On Hiring Well

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Choices about whom to hire are among the most important choices any company makes. Hiring constitutes “choosing the choosers” of what a company will do and how they will do it, whether at the micro scale of delivering service at a car rental counter or the macro scale of building a new business. Unlike domains in business where “good enough is good enough,” even a company in the top decile of hiring success can get a lot of juice by notching up the effectiveness of hiring even further.

At Katzenbach Partners, the prior firm I co-founded, recruiting was the function at which we most excelled. I often joke we were “an otherwise pretty good consulting firm with a truly world-class recruiting engine.” When the firm was still fewer than a hundred people, we already had 24% of the Harvard undergraduate class applying for our associate role, making us an order of magnitude more selective than McKinsey. “Graduates” of my administrative assistant role have gone on to be the CFO of Acumen, SVP of Human Resources of Walker & Dunlop, head of HR for Purpose, and Editor of Rolling Stone, among other roles. When we sold the firm to Booz & Company, itself no slouch in the recruiting department, the vast majority of Katzenbach team members at junior and middle levels went on to outperform their peers – a reflection of the qualities we hired for, even though our associates and engagement managers were at a disadvantage for not having grown up in the Booz environment.

I’ve seen very few companies systematically hire well. One of the most frequent discussions we have with the early-stage companies we work with is how to make their hiring more effective, and this post codifies in one place what we’ve learned from this work as well as from establishing our own hiring disciplines at Katzenbach and at Incandescent. In my years of working with large companies, very few of them have sought help in improving the quality of their hiring outcomes – but most of them fall far short of their potential.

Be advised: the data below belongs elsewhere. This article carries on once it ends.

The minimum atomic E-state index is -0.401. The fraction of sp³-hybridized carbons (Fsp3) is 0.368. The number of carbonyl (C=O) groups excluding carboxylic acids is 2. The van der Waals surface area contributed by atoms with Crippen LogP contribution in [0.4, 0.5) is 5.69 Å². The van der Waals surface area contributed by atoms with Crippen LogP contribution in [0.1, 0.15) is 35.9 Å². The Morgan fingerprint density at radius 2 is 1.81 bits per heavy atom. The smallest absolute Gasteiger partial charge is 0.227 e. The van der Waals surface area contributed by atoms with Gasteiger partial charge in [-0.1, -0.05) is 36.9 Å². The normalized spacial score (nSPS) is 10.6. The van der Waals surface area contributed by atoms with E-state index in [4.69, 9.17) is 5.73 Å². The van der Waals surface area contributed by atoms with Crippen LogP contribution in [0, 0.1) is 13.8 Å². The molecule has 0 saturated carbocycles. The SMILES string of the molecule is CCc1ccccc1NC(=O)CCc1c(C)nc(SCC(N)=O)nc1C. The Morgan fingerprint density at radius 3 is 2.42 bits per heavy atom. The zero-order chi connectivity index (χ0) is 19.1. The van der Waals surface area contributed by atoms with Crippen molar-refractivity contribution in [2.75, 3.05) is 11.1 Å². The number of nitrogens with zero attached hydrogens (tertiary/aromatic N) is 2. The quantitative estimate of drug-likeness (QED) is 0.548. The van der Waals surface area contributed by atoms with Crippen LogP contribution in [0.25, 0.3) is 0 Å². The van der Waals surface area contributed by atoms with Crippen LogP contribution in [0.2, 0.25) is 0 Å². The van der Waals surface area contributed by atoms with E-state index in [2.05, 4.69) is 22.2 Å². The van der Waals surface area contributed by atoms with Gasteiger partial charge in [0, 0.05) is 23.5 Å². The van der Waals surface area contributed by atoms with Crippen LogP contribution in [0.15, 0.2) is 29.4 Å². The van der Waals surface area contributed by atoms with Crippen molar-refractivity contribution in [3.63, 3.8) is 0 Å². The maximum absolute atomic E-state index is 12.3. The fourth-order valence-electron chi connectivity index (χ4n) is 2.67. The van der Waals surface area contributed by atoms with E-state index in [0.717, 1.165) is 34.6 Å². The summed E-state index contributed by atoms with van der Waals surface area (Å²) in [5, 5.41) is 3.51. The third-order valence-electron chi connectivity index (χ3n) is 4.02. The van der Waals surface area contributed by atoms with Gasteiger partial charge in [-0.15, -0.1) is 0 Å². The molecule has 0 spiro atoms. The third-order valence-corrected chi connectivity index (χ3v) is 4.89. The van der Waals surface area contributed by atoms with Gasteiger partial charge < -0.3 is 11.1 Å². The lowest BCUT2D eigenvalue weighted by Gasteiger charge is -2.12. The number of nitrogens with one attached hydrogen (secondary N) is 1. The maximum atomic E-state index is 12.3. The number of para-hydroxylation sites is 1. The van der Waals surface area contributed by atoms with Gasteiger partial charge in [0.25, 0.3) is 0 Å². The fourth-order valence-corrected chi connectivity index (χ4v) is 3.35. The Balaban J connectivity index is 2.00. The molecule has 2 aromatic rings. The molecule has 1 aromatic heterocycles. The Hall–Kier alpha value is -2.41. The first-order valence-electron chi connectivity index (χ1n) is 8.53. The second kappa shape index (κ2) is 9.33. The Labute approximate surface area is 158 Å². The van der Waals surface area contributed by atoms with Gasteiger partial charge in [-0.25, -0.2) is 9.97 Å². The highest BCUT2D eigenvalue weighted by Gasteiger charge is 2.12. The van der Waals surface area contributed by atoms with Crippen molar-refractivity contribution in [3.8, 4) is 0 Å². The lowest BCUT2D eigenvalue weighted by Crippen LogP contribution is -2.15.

Hiring well involves nine core disciplines, broadly applicable across a wide variety of contexts:

  1. Decide what objective you’re hiring for
  2. Articulate the fundamental attributes hires should have to fit the culture
  3. Visualize “what good looks like” for the role
  4. Design up front how to get the data to make a sound assessment
  5. “Cast the net” systematically
  6. Design the “who” of decision-making as carefully as the how
  7. Have a clear philosophy that guides offers
  8. Cultivate prospective hires on their own terms
  9. Build a closed-loop process

Each of these is a discipline in that it is explicit, rigorous and replicable. Unlike processes, disciplines don’t necessarily involve always doing the same steps. Great hiring is as much an art as a science, and as with any fine art, excellence is never built haphazardly.

In the two posts that follow, I lay out the essence of these nine disciplines with examples that bring them to life. If you’d like to get a feel for how we approach our own hiring, you can read more in this post on Growing Our Team at Incandescent. I’d very much like to hear how others have approached these disciplines – or framed the art of hiring differently – as we look to continue strengthening our own game.

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Niko Canner

Niko Canner founded Incandescent in 2013. His work spans the firm’s three major areas of focus: serving as a thought partner to leaders of large enterprises on strategy, organization and innovation; advising founders on the development of their ventures; and partnering with foundations and non-profits engaged in systems change.

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On Hiring Well, Part 2: Four Disciplines Before The Search Begins


Strategy for Entrepreneurs: Building an Enterprise Over a Series of Eras